If you or your child need an MRI, that is, an MRI, you should know that the procedure is safe.
Many people will never need to have an MRI scan, and if you have a cochlear implant, there may be other diagnostic tools available to use. In fact, 85% of radiology professionals agree that they have an alternative diagnostic tool for those who cannot undergo magnetic resonance due to having a device or a magnet implant.
Magnet removal for better head and neck MRI studies
If you must undergo an MRI scan of the head, the presence of the cochlear implant magnet will distort the MRI scan image of any power. Regardless of what brand of implant you have, for the MRI scans of the brain in general you need to remove the magnet.
You can remove and replace the implant magnet with a medical procedure if necessary. In the unlikely event that you or your child need repeated MRIs, there is an option without a magnet.
Neuroimaging: Role of MRI
Magnetic resonance imaging can produce not only morphological images but also functional ones and its range of indications is extended day by day, invading the terrain of other modalities (CT, angiography, PET, ultrasound, etc.). There are currently two techniques in MRI that are leading the research, functional magnetic resonance imaging (MRI).
Determining the merits of a given medical imaging test poses a complex and multidimensional problem. In fact, the merits of an examination may depend on the patient's age, sex, size and physical limits. It may also depend on the disorder and symptoms under review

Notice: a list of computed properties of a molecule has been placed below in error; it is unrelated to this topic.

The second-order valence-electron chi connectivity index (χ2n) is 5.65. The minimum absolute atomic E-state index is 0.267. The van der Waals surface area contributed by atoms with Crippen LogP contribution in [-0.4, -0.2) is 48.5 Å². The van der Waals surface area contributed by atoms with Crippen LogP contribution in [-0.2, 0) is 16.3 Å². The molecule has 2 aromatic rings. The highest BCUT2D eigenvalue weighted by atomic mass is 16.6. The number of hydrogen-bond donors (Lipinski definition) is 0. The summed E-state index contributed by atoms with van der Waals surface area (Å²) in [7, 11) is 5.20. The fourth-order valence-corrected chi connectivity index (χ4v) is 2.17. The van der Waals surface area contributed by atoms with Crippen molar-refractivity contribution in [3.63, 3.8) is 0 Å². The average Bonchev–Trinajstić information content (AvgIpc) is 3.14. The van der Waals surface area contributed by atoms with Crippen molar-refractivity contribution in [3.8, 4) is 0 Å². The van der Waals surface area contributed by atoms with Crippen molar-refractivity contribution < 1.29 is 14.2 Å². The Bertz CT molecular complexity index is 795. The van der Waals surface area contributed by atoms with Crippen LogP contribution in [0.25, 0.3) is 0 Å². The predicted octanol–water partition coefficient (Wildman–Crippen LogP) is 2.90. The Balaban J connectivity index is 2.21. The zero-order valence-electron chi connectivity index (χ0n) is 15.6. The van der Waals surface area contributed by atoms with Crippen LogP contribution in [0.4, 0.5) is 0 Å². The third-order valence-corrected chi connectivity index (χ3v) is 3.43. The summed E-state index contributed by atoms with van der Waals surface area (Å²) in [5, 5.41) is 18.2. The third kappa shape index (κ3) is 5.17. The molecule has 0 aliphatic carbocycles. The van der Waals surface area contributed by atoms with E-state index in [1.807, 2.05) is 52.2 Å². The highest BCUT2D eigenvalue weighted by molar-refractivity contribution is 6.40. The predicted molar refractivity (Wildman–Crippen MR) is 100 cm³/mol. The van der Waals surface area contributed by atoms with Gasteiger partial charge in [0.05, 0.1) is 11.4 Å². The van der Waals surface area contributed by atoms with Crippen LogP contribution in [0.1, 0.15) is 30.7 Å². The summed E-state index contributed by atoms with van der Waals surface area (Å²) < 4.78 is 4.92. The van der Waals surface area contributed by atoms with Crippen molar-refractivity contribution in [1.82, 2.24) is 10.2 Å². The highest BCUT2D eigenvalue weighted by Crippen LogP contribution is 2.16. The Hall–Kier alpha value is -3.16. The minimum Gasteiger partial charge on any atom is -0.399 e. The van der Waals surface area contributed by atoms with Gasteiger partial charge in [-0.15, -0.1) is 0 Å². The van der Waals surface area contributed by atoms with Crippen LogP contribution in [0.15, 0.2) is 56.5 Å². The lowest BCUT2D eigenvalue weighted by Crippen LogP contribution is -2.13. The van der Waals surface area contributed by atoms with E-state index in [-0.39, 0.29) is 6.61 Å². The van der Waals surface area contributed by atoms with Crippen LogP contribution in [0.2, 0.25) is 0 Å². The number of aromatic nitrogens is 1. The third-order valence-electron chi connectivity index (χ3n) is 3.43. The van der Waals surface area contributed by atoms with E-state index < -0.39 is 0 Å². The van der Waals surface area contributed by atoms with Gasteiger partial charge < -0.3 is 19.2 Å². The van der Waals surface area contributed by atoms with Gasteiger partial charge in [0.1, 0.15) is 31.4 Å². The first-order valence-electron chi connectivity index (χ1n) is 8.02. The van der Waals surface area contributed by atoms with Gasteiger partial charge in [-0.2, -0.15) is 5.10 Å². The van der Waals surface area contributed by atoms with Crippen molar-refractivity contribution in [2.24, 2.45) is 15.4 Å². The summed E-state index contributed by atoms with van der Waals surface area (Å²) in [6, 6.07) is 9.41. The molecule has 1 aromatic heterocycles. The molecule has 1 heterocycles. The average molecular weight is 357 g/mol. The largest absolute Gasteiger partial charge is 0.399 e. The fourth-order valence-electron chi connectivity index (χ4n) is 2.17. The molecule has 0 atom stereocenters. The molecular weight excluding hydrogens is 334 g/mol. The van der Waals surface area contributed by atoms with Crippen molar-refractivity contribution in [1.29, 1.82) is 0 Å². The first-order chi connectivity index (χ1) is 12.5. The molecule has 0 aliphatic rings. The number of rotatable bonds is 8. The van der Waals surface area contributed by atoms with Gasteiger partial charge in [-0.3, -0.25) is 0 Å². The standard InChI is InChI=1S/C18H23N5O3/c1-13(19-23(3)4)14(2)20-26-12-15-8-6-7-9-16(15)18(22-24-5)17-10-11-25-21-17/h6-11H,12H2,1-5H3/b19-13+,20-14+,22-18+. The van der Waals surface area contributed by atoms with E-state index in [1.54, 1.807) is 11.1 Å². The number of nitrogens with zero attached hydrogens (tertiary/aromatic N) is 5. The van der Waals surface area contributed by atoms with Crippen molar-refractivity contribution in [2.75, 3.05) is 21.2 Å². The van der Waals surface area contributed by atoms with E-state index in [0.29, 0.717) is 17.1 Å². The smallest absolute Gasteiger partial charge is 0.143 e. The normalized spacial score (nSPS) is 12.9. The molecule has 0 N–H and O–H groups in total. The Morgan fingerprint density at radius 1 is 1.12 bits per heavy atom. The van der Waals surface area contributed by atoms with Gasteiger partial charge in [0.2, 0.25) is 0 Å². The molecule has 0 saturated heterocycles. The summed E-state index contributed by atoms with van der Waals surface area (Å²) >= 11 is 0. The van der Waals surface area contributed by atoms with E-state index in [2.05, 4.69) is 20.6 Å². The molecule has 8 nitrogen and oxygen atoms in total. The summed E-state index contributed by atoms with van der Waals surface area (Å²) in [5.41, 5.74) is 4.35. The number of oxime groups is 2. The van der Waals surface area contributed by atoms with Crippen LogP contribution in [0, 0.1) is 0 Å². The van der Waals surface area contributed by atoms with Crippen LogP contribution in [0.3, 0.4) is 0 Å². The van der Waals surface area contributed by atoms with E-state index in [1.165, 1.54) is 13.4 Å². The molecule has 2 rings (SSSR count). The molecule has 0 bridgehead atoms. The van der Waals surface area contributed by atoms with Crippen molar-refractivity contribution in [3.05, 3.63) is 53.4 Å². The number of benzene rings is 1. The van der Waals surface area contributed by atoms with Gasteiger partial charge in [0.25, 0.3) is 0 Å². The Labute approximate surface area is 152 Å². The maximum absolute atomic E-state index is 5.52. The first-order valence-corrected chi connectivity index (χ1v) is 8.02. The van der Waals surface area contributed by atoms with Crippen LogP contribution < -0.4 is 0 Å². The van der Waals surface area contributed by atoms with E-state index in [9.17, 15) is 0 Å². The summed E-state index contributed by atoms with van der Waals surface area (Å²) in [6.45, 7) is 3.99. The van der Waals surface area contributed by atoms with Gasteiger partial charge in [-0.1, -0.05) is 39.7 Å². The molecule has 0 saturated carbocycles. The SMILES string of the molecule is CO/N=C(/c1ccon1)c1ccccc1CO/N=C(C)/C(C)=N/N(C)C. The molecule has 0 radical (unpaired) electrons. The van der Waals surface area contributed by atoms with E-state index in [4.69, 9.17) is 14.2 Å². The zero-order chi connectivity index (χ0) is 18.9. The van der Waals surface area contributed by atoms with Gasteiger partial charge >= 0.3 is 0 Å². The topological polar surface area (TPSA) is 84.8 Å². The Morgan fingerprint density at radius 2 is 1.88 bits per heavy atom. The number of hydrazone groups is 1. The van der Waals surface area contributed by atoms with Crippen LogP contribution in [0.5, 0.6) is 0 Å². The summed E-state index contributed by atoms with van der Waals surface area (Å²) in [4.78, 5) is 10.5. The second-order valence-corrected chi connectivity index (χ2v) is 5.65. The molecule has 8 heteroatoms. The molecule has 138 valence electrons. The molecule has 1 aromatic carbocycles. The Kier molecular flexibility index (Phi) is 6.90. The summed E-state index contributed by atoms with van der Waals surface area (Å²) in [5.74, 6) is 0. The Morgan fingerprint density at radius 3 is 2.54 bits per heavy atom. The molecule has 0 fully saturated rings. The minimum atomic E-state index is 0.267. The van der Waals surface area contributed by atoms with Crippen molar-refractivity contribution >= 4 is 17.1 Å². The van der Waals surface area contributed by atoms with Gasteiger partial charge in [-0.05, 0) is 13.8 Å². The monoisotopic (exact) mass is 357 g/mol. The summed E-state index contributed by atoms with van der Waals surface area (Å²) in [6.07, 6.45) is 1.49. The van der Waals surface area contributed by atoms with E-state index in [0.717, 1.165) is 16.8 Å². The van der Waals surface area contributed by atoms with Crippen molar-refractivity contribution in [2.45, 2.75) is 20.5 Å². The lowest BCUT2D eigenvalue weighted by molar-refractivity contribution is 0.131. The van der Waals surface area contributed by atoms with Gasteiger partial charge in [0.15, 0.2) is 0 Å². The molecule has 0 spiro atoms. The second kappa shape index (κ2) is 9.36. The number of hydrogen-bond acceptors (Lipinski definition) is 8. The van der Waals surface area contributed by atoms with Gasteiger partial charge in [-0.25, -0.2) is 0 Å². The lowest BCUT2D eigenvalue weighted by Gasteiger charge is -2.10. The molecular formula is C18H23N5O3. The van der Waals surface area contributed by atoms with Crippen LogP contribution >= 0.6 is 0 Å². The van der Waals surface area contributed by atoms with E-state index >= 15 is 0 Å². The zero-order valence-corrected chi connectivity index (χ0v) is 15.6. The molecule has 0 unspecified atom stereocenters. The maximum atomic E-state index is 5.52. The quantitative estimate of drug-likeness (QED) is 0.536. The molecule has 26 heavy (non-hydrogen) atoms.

Making good decisions about medical imaging is further complicated by the fact that imaging techniques are evolving rapidly and that some clinical cases and exams are difficult. Furthermore, understanding the rationale for prescribing practices for diagnostic imaging exams is further complicated by an increasing trend in the number of specialists (e.g. cardiologists, obstetricians, rheumatologists, neurologists and oncologists) who order diagnostic imaging tests and interpret images and, in some cases, run imaging laboratories.
The use of advanced diagnostic imaging is likely to continue to increase over the next decade due to the above factors. Other factors may also contribute to the continued growth in the use of advanced diagnostic imaging. For example, the increased use of CT may be due in part to the interest it has had as a screening tool, particularly for lung cancer in smokers and former smokers, heart disease and colon cancer.
Similarly, it is likely that PET/CT will play an increasingly important role, as new radioactive indicators will broaden the range of clinical disorders that it can diagnose. It remains to be seen whether this possible increase in use will result in an increase in the frequency of inappropriate use.